Killer Joe starring Orlando Bloom – review at Trafalgar Studios, London – ‘an unpleasant revival of a nasty play’
Fourteen years before he won the Pulitzer Prize for August: Osage County, Tracy Letts made his playwriting debut with Killer Joe, a violent bite of Southern Gothic about a guy who hires a hitman to kill his mother for the insurance payout.
A quarter of a century later, while the playwright has gotten good, the play hasn’t. It’s nasty to a fault, and shocking for no other reason than to shock.
With Orlando Bloom in the lead as corrupt cop/contract killer Joe Cooper, Simon Evans’ production will obviously sell but, despite Bloom’s protestations, one thing is for sure: there is nothing remotely feminist, empowering or timely in watching a woman forced to simulate oral sex on a chicken leg in a production written and directed by men.
Even putting aside the play’s toxicity for the moment, under Evans all the acting is so painfully mannered that the cast forgets to be human, despite the pedigree of excellent actors such as Steffan Rhodri and Neve McIntosh.
Bloom is a charming guy, and he summons some of that charm here. There’s something very menacing about the vacant way he looks and his slow movements around the set, even if the stillness occasionally seems like a way to avoid having to show much range. He has a one-note way of speaking, almost rasping, but that monotony suits the character, something uncertain between charismatic and psychopathic. It’s just that the character is pointlessly loathsome.
Adam Gillen shows the most depth as desperate son Chris, but the straining, red-faced way he delivers his lines, contorting at each word, is way too much.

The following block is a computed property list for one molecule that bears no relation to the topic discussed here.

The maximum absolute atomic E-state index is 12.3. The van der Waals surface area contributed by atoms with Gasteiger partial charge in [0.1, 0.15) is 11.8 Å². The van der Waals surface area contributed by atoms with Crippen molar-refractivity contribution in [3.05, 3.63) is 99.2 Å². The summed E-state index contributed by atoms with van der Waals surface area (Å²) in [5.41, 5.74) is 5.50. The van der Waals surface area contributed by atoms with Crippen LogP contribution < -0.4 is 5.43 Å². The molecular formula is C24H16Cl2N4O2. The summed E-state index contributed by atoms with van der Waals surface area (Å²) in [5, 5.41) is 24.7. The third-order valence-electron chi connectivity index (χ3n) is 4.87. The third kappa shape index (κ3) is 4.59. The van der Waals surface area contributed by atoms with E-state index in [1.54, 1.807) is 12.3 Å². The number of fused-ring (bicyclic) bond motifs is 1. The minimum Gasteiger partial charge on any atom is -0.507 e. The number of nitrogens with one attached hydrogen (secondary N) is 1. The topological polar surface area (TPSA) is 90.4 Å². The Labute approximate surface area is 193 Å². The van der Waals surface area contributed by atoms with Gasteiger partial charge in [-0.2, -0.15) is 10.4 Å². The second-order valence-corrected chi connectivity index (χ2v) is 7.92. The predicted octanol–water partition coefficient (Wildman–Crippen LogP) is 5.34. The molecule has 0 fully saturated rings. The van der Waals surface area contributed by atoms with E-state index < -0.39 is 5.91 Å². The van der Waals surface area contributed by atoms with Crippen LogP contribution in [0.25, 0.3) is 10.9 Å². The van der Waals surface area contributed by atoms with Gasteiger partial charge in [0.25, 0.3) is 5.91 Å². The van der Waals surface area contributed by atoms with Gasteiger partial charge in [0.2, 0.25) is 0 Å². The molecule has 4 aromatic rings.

And a frenzied final scene is so slack that it’s only possible to focus on all the ways the actors are trying to avoid hitting each other.
Richard Howell’s lighting, big blocks of primary colours like the glare from a TV, is striking and sits well on Grace Smart’s detailed trailer set. That’s about it for the positives.
Perhaps 20 years ago, Letts might have been able to argue that there was a point to watching a 22-year-old virgin with learning difficulties being ordered by a man to strip slowly before he has sex with her. In the current climate, though, it hardly needs restating that there are nasty men out there, and they will manipulate and beat and rape women.
Besides, if the production wants to make that point, it needs to be much more certain of itself. Confused about whether it’s comic or not, farce or horror, its cast of grotesques, acted to their extremest edges, encourages laughter more often than revulsion. That’s a queasy directorial decision.